Over the past few weeks I have been on the road a fair bit catching up with a number of members. I love getting out to see them whenever possible, to meet the people who access their services as well as the staff teams. I had the pleasure of spending a few hours at William Blake House in Northants recently and one of the areas we spoke about was the positive impact their volunteers from overseas make. I asked Rob Bray, freelance for William Blake House to write a blog for us. Please read on below, it’s interesting stuff!

Lisa Lenton, ARC England Director

Valued Volunteers at William Blake House

William Blake House is a spiritually oriented community consisting of three registered care homes located within a few miles of each other in the South Northamptonshire countryside.  We provide person-centred support and residential care to people with learning disabilities, with the Anthroposophical principles of Rudolf Steiner at the heart of all we do.

Volunteers have always played a significant part in the provision of care at William Blake House.  For the most part, they come from overseas: we have welcomed many volunteers from South Korea, Columbia, and Germany in recent years.  Our volunteers usually spend approximately ten to twelve months with us, and they tend to arrive at roughly the same time, meaning that each year we have a different group of volunteers, all sharing the experience of being away from home – often for the first time – and working together as part of our vibrant and diverse community.  They live in nearby houses rented long-term by William Blake House specifically for the purpose of providing safe and comfortable accommodation for our volunteers.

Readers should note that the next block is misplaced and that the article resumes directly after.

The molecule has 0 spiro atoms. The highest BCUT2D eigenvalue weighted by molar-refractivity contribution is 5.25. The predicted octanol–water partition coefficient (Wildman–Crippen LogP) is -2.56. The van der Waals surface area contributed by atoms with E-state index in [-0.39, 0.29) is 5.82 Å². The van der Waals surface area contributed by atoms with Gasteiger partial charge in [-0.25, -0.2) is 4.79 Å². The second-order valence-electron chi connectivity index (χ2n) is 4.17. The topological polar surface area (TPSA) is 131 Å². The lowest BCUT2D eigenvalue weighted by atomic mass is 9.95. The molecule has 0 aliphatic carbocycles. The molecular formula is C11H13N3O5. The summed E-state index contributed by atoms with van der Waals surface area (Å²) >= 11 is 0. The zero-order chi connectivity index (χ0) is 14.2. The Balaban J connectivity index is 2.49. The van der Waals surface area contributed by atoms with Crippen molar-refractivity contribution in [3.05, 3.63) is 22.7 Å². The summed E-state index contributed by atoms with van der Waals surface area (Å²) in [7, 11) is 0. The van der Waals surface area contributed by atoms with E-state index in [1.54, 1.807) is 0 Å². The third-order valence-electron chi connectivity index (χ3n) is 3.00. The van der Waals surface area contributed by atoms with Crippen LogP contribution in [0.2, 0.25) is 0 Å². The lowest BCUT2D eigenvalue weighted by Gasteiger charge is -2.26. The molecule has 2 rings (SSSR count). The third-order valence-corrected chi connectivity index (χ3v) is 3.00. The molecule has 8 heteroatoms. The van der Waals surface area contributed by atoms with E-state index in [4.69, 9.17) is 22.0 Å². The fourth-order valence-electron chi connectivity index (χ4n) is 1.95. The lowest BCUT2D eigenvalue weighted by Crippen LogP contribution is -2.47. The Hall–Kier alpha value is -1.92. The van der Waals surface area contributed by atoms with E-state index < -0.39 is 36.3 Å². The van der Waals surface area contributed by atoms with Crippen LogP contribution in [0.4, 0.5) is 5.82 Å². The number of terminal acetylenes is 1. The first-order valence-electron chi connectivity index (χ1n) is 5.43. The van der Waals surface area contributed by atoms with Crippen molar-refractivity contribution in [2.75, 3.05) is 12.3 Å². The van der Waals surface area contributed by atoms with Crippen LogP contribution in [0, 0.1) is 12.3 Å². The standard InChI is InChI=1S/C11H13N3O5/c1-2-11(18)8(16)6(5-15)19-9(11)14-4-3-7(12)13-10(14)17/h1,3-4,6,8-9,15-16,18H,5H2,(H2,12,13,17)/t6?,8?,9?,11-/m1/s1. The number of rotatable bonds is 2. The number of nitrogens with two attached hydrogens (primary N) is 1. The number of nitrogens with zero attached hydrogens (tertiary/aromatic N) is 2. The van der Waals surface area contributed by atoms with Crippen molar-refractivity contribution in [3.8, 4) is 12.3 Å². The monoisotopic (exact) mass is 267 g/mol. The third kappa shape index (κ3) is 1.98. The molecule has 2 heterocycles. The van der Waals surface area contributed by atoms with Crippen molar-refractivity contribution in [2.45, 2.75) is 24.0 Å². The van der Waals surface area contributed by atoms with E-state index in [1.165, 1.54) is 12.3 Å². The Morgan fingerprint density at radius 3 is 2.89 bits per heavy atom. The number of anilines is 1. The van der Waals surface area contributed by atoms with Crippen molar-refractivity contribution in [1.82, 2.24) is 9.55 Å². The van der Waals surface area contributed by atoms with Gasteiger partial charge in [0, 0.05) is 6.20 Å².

Our volunteers receive the same training, support, and supervision as our paid care staff.  We have a strong culture at William Blake House of not differentiating between paid staff and volunteers (except where age and experience may be factors in the safety or legality of an aspect of their work).  The volunteers follow the same shift pattern as paid staff, and work the same hours.  This enables them to develop their caring relationships with the residents they work with, and to “learn the ropes” quickly, building their confidence and bringing forth their unique skills for the benefit of the whole community.

Naturally, our volunteers learn a lot about care work during their time with us, and they report other gains too.  They are mostly aged between 18 and 21 (although some are older), so spending a year in another country and working as a carer for the first time is a big step for them to take.  Of course, it’s not without its challenges, but we see them rise to those challenges every year.  We ensure that our volunteers have a many-layered support network around them right from the start, and that they always know how to get in touch with whomever they might wish to speak to about any aspect of their time with us.  Thanks to this, and to their commitment to finding out about who they are and where their strengths lie, many of our volunteers report significant personal developments during their time at William Blake House.

And we get a lot from them too!  Some of them have been educated in Steiner schools, so they bring their knowledge of Anthroposophical principles.  They also each have their unique skills, from the practical to the artistic.  Life at William Blake House is rich with creative activities so there’s always something to contribute in that area.  Most of all, though, they bring their personalities and their enthusiasm to everything we do, like sparkling tributaries inspiring and refreshing the ongoing flow of our organisation as we look ever forwards to how we can continue to provide the best possible care to our residents.

To find out more about volunteering at William Blake House, see  http://www.williamblakehouse.org